Six Degrees of Separation is a monthly book meme first created by Annabel Smith & Emma Chapman, and now continued by Kate at booksaremyfavouriteandbest. The aim is create a chain of six books stemming from one designated book. That designated book is announced monthly, and the books can be linked in various ways.
This month’s chain starts with Ruth Ozeki’s most recent book The Book of Form and Emptiness, which I have not yet read, but the synopsis tells me that this is a book that features “a large public library” at some point, and this brings me to Edith Wharton’s classic novella Summer. This book is about Charity Royall, a seventeen-year old girl who was once adopted by a prominent lawyer in a small town of North Dormer. She lands a coveted role of a librarian at her local library and there meets a promising architect and potential suitor Lucius Harney. Edith Wharton won the Pulitzer Prize for fiction in 1921, becoming the first woman to do so, and 100 years on, Louise Erdrich also did so for her novel The Night Watchman, which won the 2021 Pulitzer Prize. This rather personal-to-the-author novel is set in the 1950s and follows the lives of North Dakota’s Native American population – the Chippewa tribe. The story focuses on a US Senator’s attempt to undo the protection enjoyed by the native tribe through the so-called Termination Bill.
First, I would like to wish a Merry Christmas to all my followers and may the New Year bring happiness and only the best to you and your families! Here is the list of my 5 most anticipated books of 2020. I wanted to draw attention to a diverse range of books, so I am presenting a literary thriller, a fantasy, a family saga, a contemporary novel and a non-fiction book.
I.The Truants by Kate Weinberg (Release Date: 28 January 2020)
This book is supposed to have similarities with both Agatha Christie and Donna Tartt’s works, so it immediately shot to my list of anticipated books. I first spotted The Truants on Rachel’s site Pace, Amore, Libri, and this debut thriller is “set in an English [sic] university, [following] a group of friends as they become entangled under the influence of a mesmerizing professor” (Goodreads). The description hints at Tartt’s The Secret History, and I hope there will be more instances of originality in the book and maybe something unexpected even. I do not really want to see a second If We Were Villains , which, in my opinion, strayed too closely to Tartt’s novel. Maybe that is what I will get, but the mention of Agatha Christie keeps me hopeful.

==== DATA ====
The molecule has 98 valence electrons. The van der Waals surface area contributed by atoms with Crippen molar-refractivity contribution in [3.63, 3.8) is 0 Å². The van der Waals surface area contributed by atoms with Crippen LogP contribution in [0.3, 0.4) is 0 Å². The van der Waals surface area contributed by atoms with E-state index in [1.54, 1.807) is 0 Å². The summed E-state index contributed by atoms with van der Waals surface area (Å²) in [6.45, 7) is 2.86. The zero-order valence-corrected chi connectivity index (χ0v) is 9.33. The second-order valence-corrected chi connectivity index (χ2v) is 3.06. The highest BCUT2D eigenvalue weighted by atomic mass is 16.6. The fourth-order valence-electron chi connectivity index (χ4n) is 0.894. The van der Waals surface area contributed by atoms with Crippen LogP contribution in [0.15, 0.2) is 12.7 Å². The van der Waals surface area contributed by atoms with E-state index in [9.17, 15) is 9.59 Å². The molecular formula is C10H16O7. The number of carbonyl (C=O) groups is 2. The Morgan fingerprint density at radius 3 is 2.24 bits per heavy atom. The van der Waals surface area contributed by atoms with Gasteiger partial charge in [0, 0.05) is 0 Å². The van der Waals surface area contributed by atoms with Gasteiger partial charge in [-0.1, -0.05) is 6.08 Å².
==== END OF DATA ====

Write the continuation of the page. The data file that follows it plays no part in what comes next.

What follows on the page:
II. Piranesi by Susanna Clarke (Release Date: 15 September 2020)
Words cannot describe my excitement for this book. I am a huge fan of Susanna Clarke’sJonathan Strange & Mr Norrell, which I recommend to everyone, and Piranesi is a novel coming after the 15 years’ wait. I think it is unrelated to Jonathan Strange’s story and the summary is as following: “Piranesi has always lived in the House. It has hundreds if not thousands of rooms and corridors, imprisoning an ocean. A watery labyrinth. Once in a while he sees his friend, The Other, who needs Piranesi for his scientific research into A Great and Secret Knowledge. Piranesi records his findings in his journal. Then messages begin to appear; all is not what it seems. A terrible truth unravels as evidence emerges of another person and perhaps even another world outside the House’s walls” (Bloomsbury). Continue reading “My 5 Most Anticipated Books of 2020”→